There is an expression that is used by Catholics. "Cafeteria Catholicism" means picking and choosing what one believes in that faith. It has become very popular in other faiths as well, including Judaism. The danger in such an approach is its superficiality. Rather than taking an idea apart, challenging it and analysing it, one simply tosses it back in the bin at the department store of religious thought and looks for something with more appeal. This is not an approach that will yield any deep understanding of a belief system. It will yield a patchwork quilt of religious beliefs that might make a nice security blanket that is not terribly challenging.

I once showed my rabbi a book of Jewish quotations. He pointed out that the selection of quotations was itself a statement of a general outlook, that the quotes were not truly random. He did not mean it in a negative way, but suggested that I use an appealing quotation as a springboard for further study. Pick and choose religion might be "Jackism" or "Judyism", but it should not be confused with Christianity, Judaism or whatever other faith we choose to call it.

What is wrong with having your personal religion? Why give up one's independence? If one's god always validates you, never disagrees with you or challenges you, it might be god created in one's image. There were people in biblical times who soothingly told the people how wonderful they were. They were called false prophets.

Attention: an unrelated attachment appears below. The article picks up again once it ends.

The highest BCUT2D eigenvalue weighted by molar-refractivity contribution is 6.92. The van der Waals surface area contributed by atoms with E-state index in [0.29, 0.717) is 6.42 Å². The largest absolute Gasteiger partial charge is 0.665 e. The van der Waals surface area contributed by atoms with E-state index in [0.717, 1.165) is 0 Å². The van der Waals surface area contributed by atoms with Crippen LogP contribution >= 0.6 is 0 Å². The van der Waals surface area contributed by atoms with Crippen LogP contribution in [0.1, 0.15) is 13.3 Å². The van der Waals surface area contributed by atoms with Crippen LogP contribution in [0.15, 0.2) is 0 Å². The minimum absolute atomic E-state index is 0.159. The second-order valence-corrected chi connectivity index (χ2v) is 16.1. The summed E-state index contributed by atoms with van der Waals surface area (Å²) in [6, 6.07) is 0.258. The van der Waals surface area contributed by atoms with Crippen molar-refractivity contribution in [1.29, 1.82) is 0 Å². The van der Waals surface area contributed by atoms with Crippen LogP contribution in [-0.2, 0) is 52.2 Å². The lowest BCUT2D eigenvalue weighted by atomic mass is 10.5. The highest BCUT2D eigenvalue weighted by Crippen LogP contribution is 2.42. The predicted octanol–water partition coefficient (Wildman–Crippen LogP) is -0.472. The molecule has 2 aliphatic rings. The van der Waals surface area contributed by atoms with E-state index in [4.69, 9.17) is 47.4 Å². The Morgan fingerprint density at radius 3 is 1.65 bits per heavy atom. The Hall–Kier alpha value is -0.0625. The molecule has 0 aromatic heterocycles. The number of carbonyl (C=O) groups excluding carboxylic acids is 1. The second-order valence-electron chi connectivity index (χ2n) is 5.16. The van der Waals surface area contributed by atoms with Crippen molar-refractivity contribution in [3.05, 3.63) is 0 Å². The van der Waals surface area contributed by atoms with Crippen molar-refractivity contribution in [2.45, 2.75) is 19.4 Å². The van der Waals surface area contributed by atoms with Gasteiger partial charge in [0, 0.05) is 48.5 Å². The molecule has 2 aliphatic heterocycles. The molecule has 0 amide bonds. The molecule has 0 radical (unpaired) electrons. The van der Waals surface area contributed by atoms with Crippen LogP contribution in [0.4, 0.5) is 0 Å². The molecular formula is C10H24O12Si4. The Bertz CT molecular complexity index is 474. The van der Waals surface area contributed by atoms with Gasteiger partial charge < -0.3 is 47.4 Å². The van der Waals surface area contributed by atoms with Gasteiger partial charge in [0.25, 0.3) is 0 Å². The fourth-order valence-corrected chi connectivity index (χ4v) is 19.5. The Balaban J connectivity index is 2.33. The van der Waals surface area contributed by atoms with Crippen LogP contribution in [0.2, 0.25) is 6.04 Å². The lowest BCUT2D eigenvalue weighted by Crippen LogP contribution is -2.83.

I want a faith that will help me swim against the tide, a religious belief system that will even help me fight myself when that is necessary. I want to be the type of person who won't join a lynch mob. I want the courage to be a holdout juror. While I'm waiting for such episodes of moral fortitude, I'll settle for not joining in the office gossip and changing the subject instead. I'll also settle for writing a check to a deserving charity even though I'm feeling real stingy.

A religious calendar that has a fast day or restrictions on my conduct that won't bend to our rationalisations may be inconvenient. But it is what we need.

The Germans in World War II had belt buckles that said "Gott Mit Uns" (God with us) It sounded like a god you pack in your knapsack with your k rations and weapon. It sounds like a rubber stamp god that you carry with you rather than one that you follow.

A lot of Christians object to their holidays being stripped of religious connotations. I object to the same thing being done to Judaism. Secularising a religious holiday does as much for religion as a taxidermist does for wild life. It creates something pretty to look at that has no life.

It is possible for people with mutually exclusive theologies to agree on a code of good conduct. American society has evolved in that direction and functions remarkably well. We have a remarkable level of civility that has lasted with blessedly infrequent interruptions for most of our history.

I believe that G-d is much greater than our understanding could possibly be. There will be righteous redeemer who will resolve our doubts. Until then, proceeding according to common commandments, we thank G-d know how to behave towards each other, even if we disagree about theology.

I am happy for my Christian neighbours, friends and family that they have a tradition they are happy with. I feel the same about my own path. A holiday season based on cultural envy hardly seems rewarding or meaningful Ultimately, the best way to be a friend is to first be yourself.

Heartfelt best wishes to all on your respective holidays.